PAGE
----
On Dec. 11, 2003, the Supreme Court ruled, 5 to 4, that the core of the McCain-Feingold law was constitutional. Part of the law established a new category of "electioneering communications," or television ads that refer to specific candidates for federal office and that are broadcast in the relevant market within 30 days of a primary election or 60 days of a general election.
The law specifies that corporations and labor unions may not pay for such advertisements from their general treasuries, but must instead use money from their political action committees, which are subject to limits on campaign contributions.
Wisconsin Right to Life ran ads in 2004 urging viewers to contact the state's two senators, Mr. Feingold and Herb Kohl, also a Democrat, and urge them to oppose efforts to block President Bush's nominees for federal judgeships. Not coincidentally, Mr. Feingold was running for re-election (successfully, as it turned out).
A lower federal court ruled that the ads were "electioneering," and thus subject to disclosure requirements and spending limits spelled out in the McCain-Feingold law. But Wisconsin Right to Life argued that its ads were not really "electioneering" but instead amounted to "grass-roots lobbying," and under that definition should not be subject to the same curbs as "electioneering."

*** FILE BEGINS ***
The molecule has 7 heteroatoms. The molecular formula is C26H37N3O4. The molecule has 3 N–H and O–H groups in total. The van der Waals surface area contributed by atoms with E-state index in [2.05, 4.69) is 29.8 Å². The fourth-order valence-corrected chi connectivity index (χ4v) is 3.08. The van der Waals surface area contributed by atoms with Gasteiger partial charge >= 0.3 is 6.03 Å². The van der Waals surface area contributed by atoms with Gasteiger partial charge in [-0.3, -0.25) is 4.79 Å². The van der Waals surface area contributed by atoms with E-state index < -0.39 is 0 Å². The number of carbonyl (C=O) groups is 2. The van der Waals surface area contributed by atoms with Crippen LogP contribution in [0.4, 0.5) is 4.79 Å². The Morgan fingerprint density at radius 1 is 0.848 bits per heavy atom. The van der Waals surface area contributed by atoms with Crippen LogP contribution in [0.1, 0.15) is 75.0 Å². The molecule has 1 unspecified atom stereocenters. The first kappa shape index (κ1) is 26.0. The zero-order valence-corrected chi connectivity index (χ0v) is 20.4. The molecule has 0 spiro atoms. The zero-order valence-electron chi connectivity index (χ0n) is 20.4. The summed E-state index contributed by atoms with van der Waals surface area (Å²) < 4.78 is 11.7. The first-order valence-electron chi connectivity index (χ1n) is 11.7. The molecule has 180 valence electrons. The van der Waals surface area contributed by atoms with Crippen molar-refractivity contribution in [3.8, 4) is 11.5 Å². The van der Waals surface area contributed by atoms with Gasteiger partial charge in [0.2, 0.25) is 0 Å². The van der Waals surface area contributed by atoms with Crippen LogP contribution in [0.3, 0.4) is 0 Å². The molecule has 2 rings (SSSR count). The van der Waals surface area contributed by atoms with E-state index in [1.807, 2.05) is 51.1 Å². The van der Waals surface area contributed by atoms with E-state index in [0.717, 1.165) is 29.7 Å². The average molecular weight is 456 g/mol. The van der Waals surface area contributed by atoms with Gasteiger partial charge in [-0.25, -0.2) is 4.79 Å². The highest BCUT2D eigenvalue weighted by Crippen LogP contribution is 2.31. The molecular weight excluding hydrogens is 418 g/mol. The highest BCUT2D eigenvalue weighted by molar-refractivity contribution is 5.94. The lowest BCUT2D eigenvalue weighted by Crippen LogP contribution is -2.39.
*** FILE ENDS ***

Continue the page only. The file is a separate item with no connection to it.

When the case was argued before the Supreme Court last week, there was considerable agreement that it can be very difficult to distinguish between ads meant to lobby and ads meant to influence an election - especially since many ads try to do both.
PASTOR: And who gives this woman to be married to this man?It makes complete sense to send the case back to the district court to do the as-applied analysis that it thought was unnecessary. The surprising thing is that the Court took so little time and devoted so few words to dispelling the district court's misimpression of McConnell. This is, after all, a case in which the Solicitor General filed a brief extolling the act's bright-line rules and the damage that would be done by as-applied challenges:
BRIDE'S FATHER (rambling): Well, as father of the bride. I certainly could. But instead, I'd like to share a few tips on how to properly install drywall. Now you put the drywall up . . .
VO: Sometimes it's just not fair to delay an important decision. But in Washington it's happening. A group of Senators is using the filibuster delay tactic to block federal judicial nominees from a simple"yes" or "no" vote. So qualified candidates don't get a chance to serve. Yes, it's politics at work, causing gridlock and backing up some of our courts to a state of emergency.
BRIDE'S FATHER (rambling): Then you get your joint compound and your joint tape and put the tape up over . . .
Contact Senators Feingold and Kohl and tell them to oppose the filibuster.
Recognition of an as-applied constitutional challenge along the lines suggested by appellant would substantially undermine Congress's effort to develop an objective bright-line rule for identifying the election-related advertisements that may not be financed with corporate and union treasury funds....
Appellant's approach would reintroduce the indeterminacy that Congress and this Court have sought to dispel.